Saturday, March 20, 2010

Where a DB Request Spends Time in DB2 9.7?

This title may sound somewhat familiar if you have been following my Blog for over a year. More than a year ago, I wrote about the shortcomings of time spent monitoring in DB2 (see my post “Where a DB Request Spends Time”). Last year when DB2 9.7 was released (around June 2009), I was thrilled to see “Time-spent monitor elements are more comprehensive” under monitoring enhancements in DB2 9.7. Since then I have been thinking about installing DB2 9.7 on my laptop and having a closer look at this enhancement. Finally, I got chance to do so and here I am going to share my findings.

Without spending too much time trying to come up with a more complex workload, I created a table t3 with similar structure as syscat.columns and populated it with rows from syscat.columns. Then I ran a query against this table as shown below. The real elapsed time of this SQL was more than 38 minutes (long enough for my analysis purpose).

Listing 1

Before I start analyzing the time spent by above SQL, let me list some of the queries that I used for this analysis.

Following query gives the client idle wait time, total request time, total wait time and various processing times for each connection in the database.

Listing 2

If you are interested to drill down the total wait time of each connection, following query can be used.

Listing 3

A connection can have more than one Unit of Work (UOW) and if you are interested to monitor the time spent on UOW level, following query can be used.

Listing 4

Again, if you want to drill down the total wait time of each UOW, following query can be used.

Listing 5

If you are interested to monitor time spent on statement level, you can use mon_get_pkg_cache_stmt table function. Following query gives info on time spent by top 10 dynamic SQL statements (sorted by statement execution time).

Listing 6

If you want to drill down the wait time of dynamic SQL statements returned by above query, following query can be used.

Listing 7

In all the above monitoring queries (Listing 2 through 7), I have intentionally left the WHERE clause as you can use the appropriate WHERE clause as per your specific need. Also, the result set of monitoring table functions used in above queries can be altered through the input parameters passed to those table functions. Check the documentation of these table functions for more detail.

In each of the above monitoring queries, SELECT list has indentation and the indented columns give the individual components of the time spent monitoring element selected just before the indented columns. “Hierarchy of time-spent monitor elements” on DB2 Information Center was very helpful while writing above queries. Also, you might have noticed the most of the wait time components are suffixed with “_wait_time” and similarly most of the processing time components are suffixed with “_proc_time”. Any remaining ambiguities get clarified by looking at the documented hierarchy of time-spent monitor elements.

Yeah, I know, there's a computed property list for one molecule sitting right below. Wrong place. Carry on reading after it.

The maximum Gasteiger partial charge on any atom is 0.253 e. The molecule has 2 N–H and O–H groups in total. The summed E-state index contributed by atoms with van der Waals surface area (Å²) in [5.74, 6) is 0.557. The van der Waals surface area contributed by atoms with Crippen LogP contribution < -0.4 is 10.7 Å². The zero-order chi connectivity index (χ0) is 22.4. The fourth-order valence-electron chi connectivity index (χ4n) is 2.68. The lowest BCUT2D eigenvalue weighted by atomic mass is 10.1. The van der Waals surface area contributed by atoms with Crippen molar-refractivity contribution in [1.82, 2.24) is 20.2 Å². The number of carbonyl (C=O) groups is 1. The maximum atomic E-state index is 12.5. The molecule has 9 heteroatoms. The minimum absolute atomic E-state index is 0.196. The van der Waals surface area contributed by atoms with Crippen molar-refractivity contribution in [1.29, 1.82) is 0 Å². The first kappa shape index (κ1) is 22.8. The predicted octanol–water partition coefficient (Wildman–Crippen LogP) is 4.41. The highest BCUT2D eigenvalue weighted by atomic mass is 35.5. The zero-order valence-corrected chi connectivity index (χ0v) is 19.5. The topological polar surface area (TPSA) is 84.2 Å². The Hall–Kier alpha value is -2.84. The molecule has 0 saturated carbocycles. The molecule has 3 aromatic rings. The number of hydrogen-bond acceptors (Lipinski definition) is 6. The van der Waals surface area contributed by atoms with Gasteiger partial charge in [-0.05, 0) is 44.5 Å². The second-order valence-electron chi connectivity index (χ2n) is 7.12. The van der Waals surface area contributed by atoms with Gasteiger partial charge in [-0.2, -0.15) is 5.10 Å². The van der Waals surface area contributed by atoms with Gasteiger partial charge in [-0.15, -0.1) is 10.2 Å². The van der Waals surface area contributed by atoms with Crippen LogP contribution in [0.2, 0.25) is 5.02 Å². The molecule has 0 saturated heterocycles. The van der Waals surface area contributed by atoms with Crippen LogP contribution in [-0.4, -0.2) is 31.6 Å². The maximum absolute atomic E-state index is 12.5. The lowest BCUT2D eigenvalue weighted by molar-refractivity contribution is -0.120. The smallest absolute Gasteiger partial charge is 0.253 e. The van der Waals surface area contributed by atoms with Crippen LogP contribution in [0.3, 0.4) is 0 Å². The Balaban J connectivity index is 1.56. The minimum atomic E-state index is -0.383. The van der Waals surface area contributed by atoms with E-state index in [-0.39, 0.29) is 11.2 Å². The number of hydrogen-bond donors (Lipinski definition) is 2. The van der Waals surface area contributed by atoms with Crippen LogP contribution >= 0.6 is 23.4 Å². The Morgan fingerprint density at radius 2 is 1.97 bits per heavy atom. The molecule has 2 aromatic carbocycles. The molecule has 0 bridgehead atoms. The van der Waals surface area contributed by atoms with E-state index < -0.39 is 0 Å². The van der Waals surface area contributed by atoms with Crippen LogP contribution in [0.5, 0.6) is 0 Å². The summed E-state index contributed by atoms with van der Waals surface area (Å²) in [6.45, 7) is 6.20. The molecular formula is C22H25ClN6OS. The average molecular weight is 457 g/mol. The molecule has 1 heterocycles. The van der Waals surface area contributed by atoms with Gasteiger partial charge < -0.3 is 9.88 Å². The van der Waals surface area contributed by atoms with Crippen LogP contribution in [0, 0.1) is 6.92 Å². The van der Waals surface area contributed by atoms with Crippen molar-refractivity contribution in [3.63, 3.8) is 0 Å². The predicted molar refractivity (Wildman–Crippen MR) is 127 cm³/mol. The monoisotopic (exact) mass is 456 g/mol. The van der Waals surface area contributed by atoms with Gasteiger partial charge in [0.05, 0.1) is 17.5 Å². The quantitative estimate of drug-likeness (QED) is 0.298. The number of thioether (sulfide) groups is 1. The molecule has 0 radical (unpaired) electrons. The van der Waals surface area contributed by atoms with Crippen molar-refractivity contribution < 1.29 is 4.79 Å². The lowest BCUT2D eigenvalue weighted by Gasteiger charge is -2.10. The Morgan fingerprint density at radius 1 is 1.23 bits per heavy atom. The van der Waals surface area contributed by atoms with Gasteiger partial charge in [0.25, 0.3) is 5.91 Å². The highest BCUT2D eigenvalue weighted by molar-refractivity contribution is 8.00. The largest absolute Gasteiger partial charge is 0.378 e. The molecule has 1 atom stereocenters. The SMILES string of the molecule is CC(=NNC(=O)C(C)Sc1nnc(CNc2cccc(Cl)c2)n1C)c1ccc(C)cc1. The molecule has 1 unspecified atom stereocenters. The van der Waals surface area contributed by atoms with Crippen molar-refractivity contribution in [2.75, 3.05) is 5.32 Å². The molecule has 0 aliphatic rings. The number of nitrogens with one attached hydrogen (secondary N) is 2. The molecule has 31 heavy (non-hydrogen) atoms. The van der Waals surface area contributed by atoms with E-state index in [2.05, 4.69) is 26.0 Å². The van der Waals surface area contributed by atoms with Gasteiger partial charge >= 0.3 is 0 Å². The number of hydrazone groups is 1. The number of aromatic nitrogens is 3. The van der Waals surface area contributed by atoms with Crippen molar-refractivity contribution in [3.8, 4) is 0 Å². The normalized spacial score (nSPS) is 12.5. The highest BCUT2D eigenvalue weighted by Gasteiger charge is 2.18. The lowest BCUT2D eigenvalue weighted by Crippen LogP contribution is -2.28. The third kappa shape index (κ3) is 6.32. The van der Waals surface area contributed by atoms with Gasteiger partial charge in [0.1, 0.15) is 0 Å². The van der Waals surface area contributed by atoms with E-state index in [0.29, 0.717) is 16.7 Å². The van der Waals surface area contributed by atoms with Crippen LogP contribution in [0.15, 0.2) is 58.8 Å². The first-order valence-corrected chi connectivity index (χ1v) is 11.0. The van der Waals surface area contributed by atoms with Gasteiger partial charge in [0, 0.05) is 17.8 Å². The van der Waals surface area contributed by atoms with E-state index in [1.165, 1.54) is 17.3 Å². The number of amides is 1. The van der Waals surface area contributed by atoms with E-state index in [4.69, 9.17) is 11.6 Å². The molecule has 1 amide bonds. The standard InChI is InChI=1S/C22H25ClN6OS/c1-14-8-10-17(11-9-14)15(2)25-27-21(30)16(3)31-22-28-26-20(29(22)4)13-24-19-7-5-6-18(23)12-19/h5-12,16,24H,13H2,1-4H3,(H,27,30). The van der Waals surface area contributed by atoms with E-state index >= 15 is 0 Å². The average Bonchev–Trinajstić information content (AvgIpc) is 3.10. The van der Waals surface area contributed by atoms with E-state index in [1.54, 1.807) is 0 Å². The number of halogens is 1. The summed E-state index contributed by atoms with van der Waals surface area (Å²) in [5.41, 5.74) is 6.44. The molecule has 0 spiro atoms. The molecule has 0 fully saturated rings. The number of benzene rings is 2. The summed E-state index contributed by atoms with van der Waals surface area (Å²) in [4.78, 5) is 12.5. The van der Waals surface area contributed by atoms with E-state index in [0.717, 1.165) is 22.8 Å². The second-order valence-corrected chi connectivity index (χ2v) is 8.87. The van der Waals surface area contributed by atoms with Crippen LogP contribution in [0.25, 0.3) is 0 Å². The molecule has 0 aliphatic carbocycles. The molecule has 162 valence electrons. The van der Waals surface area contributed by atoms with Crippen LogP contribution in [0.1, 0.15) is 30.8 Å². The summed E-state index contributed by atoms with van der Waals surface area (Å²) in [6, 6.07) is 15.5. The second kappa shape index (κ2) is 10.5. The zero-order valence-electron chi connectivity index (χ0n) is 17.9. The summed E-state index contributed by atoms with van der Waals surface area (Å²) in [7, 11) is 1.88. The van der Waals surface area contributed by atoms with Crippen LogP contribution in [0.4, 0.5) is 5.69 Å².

Though, I found the time-spent monitoring elements available at each level (Connection, UOW, Statement) comprehensive, here I am going to present only the UOW level time spent monitoring for the SQL execution in Listing 1.

Here is the output of db2_mon_uow.sql at the end of SQL execution in Listing 1. To make it more readable, I have presented it vertically.

Listing 8

In the above output and in fact in all the columns selected in Listing 2 through 7, the unit of time is millisecond. As you can see total request time (~2242 seconds) is very close to sum of various time components (~2237 seconds) that constitutes the total request time. Even a minor difference (5 seconds or 0.2 %) can be clearly explained by “Other” category as documented under “Hierarchy of time-spent monitor elements” on DB2 Information Center. Though, the real elapsed time as shown in the output of “time” command (in Listing 1) is higher than the total request time reported by DB2, it can be due to the difference in time recording boundaries used by “time” command versus what’s used by DB2.

Similarly, if you want to drill down the total wait time, here is the output from db2_mon_uow_wait.sql

Listing 9

The difference between total wait time and sum of individual wait time components is just 65 milliseconds.

With this time spent monitoring enhancement, now we can easily find out where a DB request is spending maximum time and accordingly address any problem areas in database if present. Kudos to IBM DB2 team for putting this enhancement in DB2 9.7.